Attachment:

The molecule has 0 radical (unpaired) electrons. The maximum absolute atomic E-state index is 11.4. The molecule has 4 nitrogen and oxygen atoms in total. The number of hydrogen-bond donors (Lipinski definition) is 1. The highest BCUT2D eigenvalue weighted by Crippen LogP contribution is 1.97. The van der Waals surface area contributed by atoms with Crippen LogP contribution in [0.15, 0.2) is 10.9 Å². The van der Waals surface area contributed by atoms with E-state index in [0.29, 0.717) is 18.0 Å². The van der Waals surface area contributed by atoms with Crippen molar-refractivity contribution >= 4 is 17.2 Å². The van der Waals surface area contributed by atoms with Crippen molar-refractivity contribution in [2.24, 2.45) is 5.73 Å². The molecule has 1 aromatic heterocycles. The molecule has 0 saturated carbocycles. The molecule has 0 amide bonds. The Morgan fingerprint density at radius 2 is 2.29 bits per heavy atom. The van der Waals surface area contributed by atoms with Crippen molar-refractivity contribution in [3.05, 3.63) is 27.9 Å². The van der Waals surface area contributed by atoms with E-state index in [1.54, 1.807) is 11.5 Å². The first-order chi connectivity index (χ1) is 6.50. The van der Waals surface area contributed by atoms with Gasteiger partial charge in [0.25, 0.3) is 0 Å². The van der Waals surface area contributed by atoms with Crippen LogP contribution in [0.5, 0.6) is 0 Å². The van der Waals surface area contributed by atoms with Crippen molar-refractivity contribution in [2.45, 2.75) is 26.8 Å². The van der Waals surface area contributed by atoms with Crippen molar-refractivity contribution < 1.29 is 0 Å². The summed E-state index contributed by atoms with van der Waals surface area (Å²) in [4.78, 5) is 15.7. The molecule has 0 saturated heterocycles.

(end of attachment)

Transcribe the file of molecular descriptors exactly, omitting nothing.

The molecule has 0 radical (unpaired) electrons. The maximum absolute atomic E-state index is 11.4. The molecule has 4 nitrogen and oxygen atoms in total. The number of hydrogen-bond donors (Lipinski definition) is 1. The highest BCUT2D eigenvalue weighted by Crippen LogP contribution is 1.97. The van der Waals surface area contributed by atoms with Crippen LogP contribution in [0.15, 0.2) is 10.9 Å². The van der Waals surface area contributed by atoms with E-state index in [0.29, 0.717) is 18.0 Å². The van der Waals surface area contributed by atoms with Crippen molar-refractivity contribution >= 4 is 17.2 Å². The van der Waals surface area contributed by atoms with Crippen molar-refractivity contribution in [2.24, 2.45) is 5.73 Å². The molecule has 1 aromatic heterocycles. The molecule has 0 saturated carbocycles. The molecule has 0 amide bonds. The Morgan fingerprint density at radius 2 is 2.29 bits per heavy atom. The van der Waals surface area contributed by atoms with Crippen molar-refractivity contribution in [3.05, 3.63) is 27.9 Å². The van der Waals surface area contributed by atoms with E-state index in [1.54, 1.807) is 11.5 Å². The first-order chi connectivity index (χ1) is 6.50. The van der Waals surface area contributed by atoms with Gasteiger partial charge in [0.25, 0.3) is 0 Å². The van der Waals surface area contributed by atoms with Crippen LogP contribution in [0.5, 0.6) is 0 Å². The van der Waals surface area contributed by atoms with Crippen molar-refractivity contribution in [2.45, 2.75) is 26.8 Å². The van der Waals surface area contributed by atoms with Crippen molar-refractivity contribution < 1.29 is 0 Å². The summed E-state index contributed by atoms with van der Waals surface area (Å²) in [4.78, 5) is 15.7. The molecule has 0 saturated heterocycles.